Being Self Employed in the UK carries with it responsibility to sort out your own tax affairs which requires good records of the business income and expenses to minimise tax liability. With tax rates of up to 40% of net profit, tax is an essential area in which anyone self employed should aspire to achieve a degree of competence. DIY Accounting produces both Accounting Software templates and Payroll Software templates that ease the record keeping and produce the self assessment tax returns
What is self employment?
Directors of companies are not self employed but employees of that company. In essence anyone who is in business either as a sole trader or part of a partnership and receives income that is not taxed under the PAYE system is effectively self employed. Occasional miscellaneous receipts would not be regarded as self employment and should be entered on the tax return as “All Other Income” however a regular source of receipts would probably be regarded as self employment income and anyone self employed should register with the Inland Revenue within 3 months of starting trading or risk being fined £100.
Keep a record of all transactions.
Sales turnover is the amount the business earns before deducting business expenses including receipts of any kind for goods sold or work done such as commission, tips, payments in kind, fees and insurance proceeds. Sales of fixed assets are excluded from sales turnover as are Business Start up grants which are entered in a different section of the self assessment tax return. DIY Accounting produce excel spreadsheets to record the sales income and bank receipts. Check the amounts deposited do not exceed the declared turnover which would indicate that you have understated your sales and your tax liability would at the least be increased unless you could provide a solid reason for the anomaly.
Ensure financial, purchase and sales records are compatible.
Compatibility will vary from business to business. Examples if you post 100 EBay items your records should show 100 items of income and 100 items of postage. Buy food for a restaurant for resale at four times cost, some wastage is inevitable but the underlying compatibility between sales generated and purchases should be reasonable. The average number of meals sold from a take-away shop should be compatible with the number of take-away cartons purchased. A taxi driver should not claim fuel receipts during his holiday period and the fuel bills should be compatible with the fares obtained. Unusual and incompatible expenditure declared on the self assessment tax return can and do trigger Inland Revenue enquiries. Many Inland Revenue enquiries result in a higher tax liability due to the scrupulous professional way in which compliance investigations are carried out.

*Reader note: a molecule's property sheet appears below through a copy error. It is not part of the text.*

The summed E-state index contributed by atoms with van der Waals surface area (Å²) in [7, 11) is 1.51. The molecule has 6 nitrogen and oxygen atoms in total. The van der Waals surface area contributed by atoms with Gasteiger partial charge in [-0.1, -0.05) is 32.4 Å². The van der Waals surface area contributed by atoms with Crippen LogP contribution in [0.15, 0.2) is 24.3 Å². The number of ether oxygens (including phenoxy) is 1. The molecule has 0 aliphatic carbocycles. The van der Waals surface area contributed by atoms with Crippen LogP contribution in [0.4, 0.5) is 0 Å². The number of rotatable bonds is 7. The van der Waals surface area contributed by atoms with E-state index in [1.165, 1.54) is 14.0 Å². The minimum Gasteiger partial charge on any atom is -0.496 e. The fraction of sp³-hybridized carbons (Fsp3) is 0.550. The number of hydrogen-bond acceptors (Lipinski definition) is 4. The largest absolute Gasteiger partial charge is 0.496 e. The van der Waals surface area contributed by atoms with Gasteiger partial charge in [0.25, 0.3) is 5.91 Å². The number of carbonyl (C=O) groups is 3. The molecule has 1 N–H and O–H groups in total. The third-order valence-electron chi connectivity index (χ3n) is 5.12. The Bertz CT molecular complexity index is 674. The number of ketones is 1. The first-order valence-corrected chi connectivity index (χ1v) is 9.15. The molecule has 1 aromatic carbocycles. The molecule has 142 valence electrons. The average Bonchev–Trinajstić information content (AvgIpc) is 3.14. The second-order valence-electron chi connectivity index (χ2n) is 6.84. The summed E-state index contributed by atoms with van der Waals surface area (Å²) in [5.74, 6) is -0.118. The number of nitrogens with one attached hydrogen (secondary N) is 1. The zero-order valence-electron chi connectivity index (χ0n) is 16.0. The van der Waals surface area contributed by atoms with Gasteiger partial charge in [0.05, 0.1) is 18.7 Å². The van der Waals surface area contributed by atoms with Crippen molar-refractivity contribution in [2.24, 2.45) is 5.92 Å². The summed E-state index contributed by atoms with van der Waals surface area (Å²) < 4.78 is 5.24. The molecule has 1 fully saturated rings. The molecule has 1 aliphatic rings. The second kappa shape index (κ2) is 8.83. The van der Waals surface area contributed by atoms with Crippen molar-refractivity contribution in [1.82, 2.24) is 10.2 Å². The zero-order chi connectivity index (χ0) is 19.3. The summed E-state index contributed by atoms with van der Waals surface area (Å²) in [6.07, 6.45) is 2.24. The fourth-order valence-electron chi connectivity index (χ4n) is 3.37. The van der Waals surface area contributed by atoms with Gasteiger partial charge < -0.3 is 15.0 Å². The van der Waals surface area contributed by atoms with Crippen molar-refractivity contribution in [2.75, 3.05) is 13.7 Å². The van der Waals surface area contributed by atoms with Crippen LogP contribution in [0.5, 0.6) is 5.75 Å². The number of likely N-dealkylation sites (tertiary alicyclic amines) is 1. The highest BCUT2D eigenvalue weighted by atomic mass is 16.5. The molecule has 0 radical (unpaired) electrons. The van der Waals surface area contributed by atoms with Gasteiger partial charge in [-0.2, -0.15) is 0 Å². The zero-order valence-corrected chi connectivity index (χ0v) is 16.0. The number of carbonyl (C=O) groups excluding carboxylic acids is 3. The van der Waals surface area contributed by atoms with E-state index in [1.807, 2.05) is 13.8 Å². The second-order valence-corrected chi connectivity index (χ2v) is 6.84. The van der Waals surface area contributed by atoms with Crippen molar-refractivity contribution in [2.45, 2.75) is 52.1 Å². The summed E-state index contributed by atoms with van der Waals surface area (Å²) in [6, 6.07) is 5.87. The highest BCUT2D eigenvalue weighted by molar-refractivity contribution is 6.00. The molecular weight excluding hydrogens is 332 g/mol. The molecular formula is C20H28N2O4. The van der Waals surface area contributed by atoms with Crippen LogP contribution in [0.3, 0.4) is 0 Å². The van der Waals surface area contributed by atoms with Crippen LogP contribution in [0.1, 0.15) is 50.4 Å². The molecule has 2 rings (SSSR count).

Obtain receipts for everything.
Tax payers lose millions each year by not obtaining or retaining receipts for expenses. If you are claiming fuel costs for a business trip and fill up with £50 of petrol get a receipt. The tax saved by including that receipt in your accounts is £11 at basic tax rates and £20 at higher tax rates. If your business turnover is over the vat threshold of £64,000 p.a. for 2007-08 the receipt is worth even more. £16.81 vat and income tax at basic tax rate and £24.47 at the higher income tax rate. The same is true for all other business receipts. Obtain a receipt for everything. If you lose a receipt then still include that expenditure in your accounting records but if your tax return is enquired into by the Inland Revenue that expenditure may be disallowed unless you can argue and sometimes prove the expense was in fact incurred. May help to note in your records - receipt lost.
Do not mix business and personal.
The general rule is that items solely for business use can be claimed and the business proportion of personal expenditure may be allowed although the rules are applied quite strictly. If you purchase both business and personal items from a supplier the business items only can be claimed but if you obtained all the items on a single receipt you would be disallowed the cost of that journey as it was not solely for business purposes.